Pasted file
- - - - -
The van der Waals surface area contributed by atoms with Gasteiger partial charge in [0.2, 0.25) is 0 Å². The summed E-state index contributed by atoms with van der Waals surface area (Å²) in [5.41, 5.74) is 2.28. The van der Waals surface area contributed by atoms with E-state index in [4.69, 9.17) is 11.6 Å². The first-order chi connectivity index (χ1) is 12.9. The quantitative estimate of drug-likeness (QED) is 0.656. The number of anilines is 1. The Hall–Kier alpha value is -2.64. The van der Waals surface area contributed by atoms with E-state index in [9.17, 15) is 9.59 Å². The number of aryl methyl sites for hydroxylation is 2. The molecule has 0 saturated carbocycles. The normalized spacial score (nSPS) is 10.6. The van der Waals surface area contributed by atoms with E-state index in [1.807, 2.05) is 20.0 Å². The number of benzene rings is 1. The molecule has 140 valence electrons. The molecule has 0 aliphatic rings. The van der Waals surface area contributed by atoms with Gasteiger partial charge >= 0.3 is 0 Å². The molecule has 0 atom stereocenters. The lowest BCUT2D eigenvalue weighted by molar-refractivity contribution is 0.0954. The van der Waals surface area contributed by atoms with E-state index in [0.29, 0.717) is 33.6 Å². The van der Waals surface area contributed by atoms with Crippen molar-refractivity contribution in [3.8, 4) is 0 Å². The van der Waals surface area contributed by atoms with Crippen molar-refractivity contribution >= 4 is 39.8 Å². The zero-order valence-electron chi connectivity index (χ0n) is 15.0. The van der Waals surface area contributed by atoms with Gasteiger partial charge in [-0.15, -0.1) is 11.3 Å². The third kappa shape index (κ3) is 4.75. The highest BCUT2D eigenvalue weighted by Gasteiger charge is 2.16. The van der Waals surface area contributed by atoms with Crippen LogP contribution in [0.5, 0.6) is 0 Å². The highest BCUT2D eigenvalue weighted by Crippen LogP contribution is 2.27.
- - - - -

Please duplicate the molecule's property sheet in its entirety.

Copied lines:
The van der Waals surface area contributed by atoms with Gasteiger partial charge in [0.2, 0.25) is 0 Å². The summed E-state index contributed by atoms with van der Waals surface area (Å²) in [5.41, 5.74) is 2.28. The van der Waals surface area contributed by atoms with E-state index in [4.69, 9.17) is 11.6 Å². The first-order chi connectivity index (χ1) is 12.9. The quantitative estimate of drug-likeness (QED) is 0.656. The number of anilines is 1. The Hall–Kier alpha value is -2.64. The van der Waals surface area contributed by atoms with E-state index in [9.17, 15) is 9.59 Å². The number of aryl methyl sites for hydroxylation is 2. The molecule has 0 saturated carbocycles. The normalized spacial score (nSPS) is 10.6. The van der Waals surface area contributed by atoms with E-state index in [1.807, 2.05) is 20.0 Å². The number of benzene rings is 1. The molecule has 140 valence electrons. The molecule has 0 aliphatic rings. The van der Waals surface area contributed by atoms with Gasteiger partial charge >= 0.3 is 0 Å². The molecule has 0 atom stereocenters. The lowest BCUT2D eigenvalue weighted by molar-refractivity contribution is 0.0954. The van der Waals surface area contributed by atoms with E-state index in [0.29, 0.717) is 33.6 Å². The van der Waals surface area contributed by atoms with Crippen molar-refractivity contribution in [3.8, 4) is 0 Å². The van der Waals surface area contributed by atoms with Crippen molar-refractivity contribution >= 4 is 39.8 Å². The zero-order valence-electron chi connectivity index (χ0n) is 15.0. The van der Waals surface area contributed by atoms with Gasteiger partial charge in [-0.15, -0.1) is 11.3 Å². The third kappa shape index (κ3) is 4.75. The highest BCUT2D eigenvalue weighted by Gasteiger charge is 2.16. The van der Waals surface area contributed by atoms with Crippen LogP contribution in [0.5, 0.6) is 0 Å². The highest BCUT2D eigenvalue weighted by Crippen LogP contribution is 2.27.